The Tasmanian sawmilling industry typically does not season eucalypt material specifically for furniture applications because of its highly refractory seasoning characteristics. Boards cut with wide faces parallel to the growth rings ('backsawn or 'flatsawn' boards), in particular, shrink significantly with drying and often experience surface checking (seasoning 'degrade'). It is standard practice to season timber batches under schedules designed to produce relatively high-grade structural material and sell the small proportion of boards that do not suffer seasoning degrade as furniture grade material. The aim of this study was to investigate optimum seasoning of backsawn material specifically for furniture applications to take advantage of the premium prices paid by furniture manufacturers for degrade-free material. Acoustic emission is a well known non-destructive testing tool. Acoustic emission results from stress waves generated by irreversible stress release activity such as the growth of small cracks in a solid material under load. Acoustic emission is typically used in homogeneous materials such as plastics and metals to determine the structural integrity of components in situ. Acoustic emission was first measured in timber subject to external load over thirty years ago and has subsequently been measured in drying timber specimens where differential drying rates between the surface and centre of a sample may cause appreciable drying stresses. Acoustic emission appeared to be related to the severity of the drying conditions and the development of surface checking (Becker 1982, Noguchi et al. 1987). Under harsh drying regimes, surface checking occurred and a significantly higher AE rate was measured than in the same species subject to mild drying conditions. The 'AE rate' is a measure of the occurrence of high-energy bursts of acoustic waves during a particular time-period - the higher the AE rate, the more energetic bursts are measured. On this basis, it appeared feasible to measure acoustic emission in sample boards in a kiln during drying and adjust the drying conditions as the AE rate approached levels previously determined to correspond to surface checking. Various AE-based kiln control systems were reported in the literature (Honeycutt et al. 1985, Noguchi et al. 1987) but it appears acoustic emission was not satisfactorily related to surface check development. These control systems controlled the drying conditions based on arbitrary AE rates that were nominally selected as 'safe' without optimising the drying process. The heterogeneous structure of timber posed significant obstacles to forming a clear picture of the stress release processes occurring in timber. Acoustic emission measured in drying Tasmanian eucalypt boards was employed in this project as an online measure of the magnitude of the stresses during drying. Numerous batches of eucalypt boards were obtained from a sawmill during the project and dried under harsh conditions to induce surface checking. It was determined that the AE rate generated at the onset of surface checking in backsawn and quartersawn boards was effectively constant (within the variability of the material). This 'AE checking threshold' was independent of basic density and clearly independent of bulk stiffness (since the bulk tangential stiffness is effectively half the radial stiffness in the species studied). It appeared that the acoustic emission phenomenon was independent of the timber bulk material properties. It is proposed that acoustic emission waves propagate from irreversible slips or dislocations in the crystalline cellulose regions of cell walls under high stress. These slips are sudden, energetic stress release events which propagate stress waves from the local site. The amorphous regions of the cell structure behave in a rather plastic manner with local stress expected to be consumed by ductile flow processes that do not generate elastic waves. Dinwoodie (1968) reported the existence of such crystalline slips in spruce timber under external compression. Siau (1984) reported that the proportion by mass of cellulose in normal wood (as opposed to tension and compression wood) was remarkably constant and apparently independent of species. Further, the proportion of crystalline cellulose is also relatively constant (Siau 1984). This appears to be directly related to the remarkably constant AE rate measured at the onset of surface checking in this study. This finding led to the measurement of acoustic emission in other species. It was hoped that the same AE 'rate would be measured at the onset of checking in different woods. Acoustic emission was measured in backsawn radiata pine (Pinus radiata) and myrtle (Nothofagus cunninghamii). The acoustic emission measured in radiata pine was significantly different from the acoustic emission measured in the eucalypt material, with relatively 'massive' AE rates detected in boards free of seasoning degrade. This behaviour was attributed to brittle failure in the resin canals, structural elements not present in the eucalypt genus. The characteristic AE responses measured in drying myrtle boards resembled the behaviour measured in the eucalypt boards, apparently due to the more similar structure. Surface checking was detected at approximately the same AE rate as that measured in the eucalypt boards. Much of the improved understanding of the acoustic emission phenomenon developed in this study was facilitated by the existence of a one-dimensional nonlinear drying model developed by Oliver (1991). Oliver wrote KILNSCHED (KILN SCHEDULING PROGRAM), a computer program based on this model, which simulates the drying behaviour of a single board, with arbitrary bulk material properties, subject to arbitrary drying conditions. KILNSCHED is particularly suited to low temperature drying of eucalypt materials. Kiln drying trials quickly revealed that 'green' Tasmanian eucalypt boards invariably suffered surface checking within 24 hours when subject to drying temperatures as low as 23¬¨‚àûC dry bulb temperature and 21¬¨‚àûC wet bulb temperature (at 0.5 m/s airspeed). Such temperatures are significantly lower than those often employed in drying material direct off-saw in the timber industry but none-the-less are considered 'harsh' in this study. At the commencement of this study, KILNSCHED was used in a purely predictive mode to assess drying schedules prior to drying. The author of this thesis modified KILNSCHED to simulate drying using the real-time drying temperatures measured in the experimental kiln. This allowed measured acoustic emission during drying to be compared with the drying behaviour calculated with KILNSCHED. This modification revealed that Tasmanian eucalypt timber is far more sensitive to small temperature fluctuations than was previously expected. The reader must keep this material sensitivity to temperature and temperature change in mind at all times when reading this thesis. The AE rate measured during drying was successfully related to the instantaneous strain at a board surface calculated with KILNSCHED using the measured drying conditions. Instantaneous strain is the strain component employed as the failure criterion in the drying model. This enabled the author to place considerable confidence in behaviour calculated with KILNSCHED and the 'optimum drying' program SMARTKILN discussed below. This author modified KILNSCHED to incorporate an optimisation algorithm that determined the optimum drying conditions required to dry the timber in the minimum time at a preset arbritrary maximum surface instantaneous strain. The resulting program, SMARTKILN, develops drying schedules to maintain the calculated surface instantaneous strain at a preset 'Control Strain' below the ultimate surface instantaneous strain. Together, SMARTKILN and acoustic emission measurement form the basis of Clever Kiln Controller¬¨vÜ, a kiln control system to dry Tasmanian eucalypt timber in the minimum time with minimum degrade. In Clever Kiln Controller, SMARTKILN uses datalogged real time drying conditions to simulate the drying behaviour of a sample board in the kiln. Calculated drying behaviour is continuously compared with measured drying behaviour (measured AE rate and moisture profiles measured by regularly slicing sample boards). Provided the calculated and measured drying behaviour are satisfactorily matched, the optimum drying schedule developed by SMARTKILN is applied to the kiln. When the AE rate approaches the AE checking threshold, the drying conditions are automatically ameliorated to prevent surface checking. Subsequently, SMARTKILN develops a refined optimum schedule to incorporate the new datalogged drying conditions. This study has developed the understanding of acoustic emission from the existing (often misleading) information recorded in the literature to a level that could be incorporated with current knowledge of the behaviour of drying timber. The thesis describes how this was achieved. Various aspects of the understanding have been reported in papers published, in press or under review. The final result is the development of a commercial kiln controller which is described and already implemented in some selected experimental kilns at present restricted to eucalypt materials.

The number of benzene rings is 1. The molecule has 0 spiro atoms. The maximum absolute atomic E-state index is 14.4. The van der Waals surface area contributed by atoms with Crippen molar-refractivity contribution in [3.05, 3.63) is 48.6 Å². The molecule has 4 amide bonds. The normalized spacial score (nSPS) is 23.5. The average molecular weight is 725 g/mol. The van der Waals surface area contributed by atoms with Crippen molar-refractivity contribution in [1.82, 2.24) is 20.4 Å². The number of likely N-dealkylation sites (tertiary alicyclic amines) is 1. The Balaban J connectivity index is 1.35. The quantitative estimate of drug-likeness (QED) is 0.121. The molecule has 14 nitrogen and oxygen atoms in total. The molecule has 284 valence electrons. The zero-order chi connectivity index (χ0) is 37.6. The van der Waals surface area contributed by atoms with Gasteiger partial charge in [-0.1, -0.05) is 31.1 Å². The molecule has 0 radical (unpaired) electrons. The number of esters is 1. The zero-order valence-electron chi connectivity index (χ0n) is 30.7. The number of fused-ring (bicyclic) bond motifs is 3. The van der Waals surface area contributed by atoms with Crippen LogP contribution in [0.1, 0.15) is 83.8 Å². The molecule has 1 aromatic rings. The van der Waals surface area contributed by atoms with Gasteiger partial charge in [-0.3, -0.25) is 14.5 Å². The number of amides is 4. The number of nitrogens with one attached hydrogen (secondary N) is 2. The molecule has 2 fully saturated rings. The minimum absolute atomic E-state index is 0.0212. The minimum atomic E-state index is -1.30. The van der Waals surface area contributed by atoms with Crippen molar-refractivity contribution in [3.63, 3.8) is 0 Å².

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Copyright 1994 the Author - The University is continuing to endeavour to trace the copyright owner(s) and in the meantime this item has been reproduced here in good faith. We would be pleased to hear from the copyright owner(s). Acoustic emission measured in drying Tasmanian eucalypt boards was employed as an online measure of the magnitude of the stresses during drying. A computer program, KILNSCHED, based on a one-dimensional drying model, was used, and modified as SMARTKILN, which uses datalogged real time drying conditions to simulate the drying behaviour of a sample board in the kiln. Thesis (Ph.D.)--University of Tasmania, 1996. Includes bibliographical references. Acoustic emission measured in drying Tasmanian eucalypt boards was employed as an online measure of the magnitude of the stresses during drying. A computer program, KILNSCHED, based on a one-dimensional drying model, was used, and modified as SMARTKILN, which uses datalogged real time drying conditions to simulate the drying behaviour of a sample board in the kiln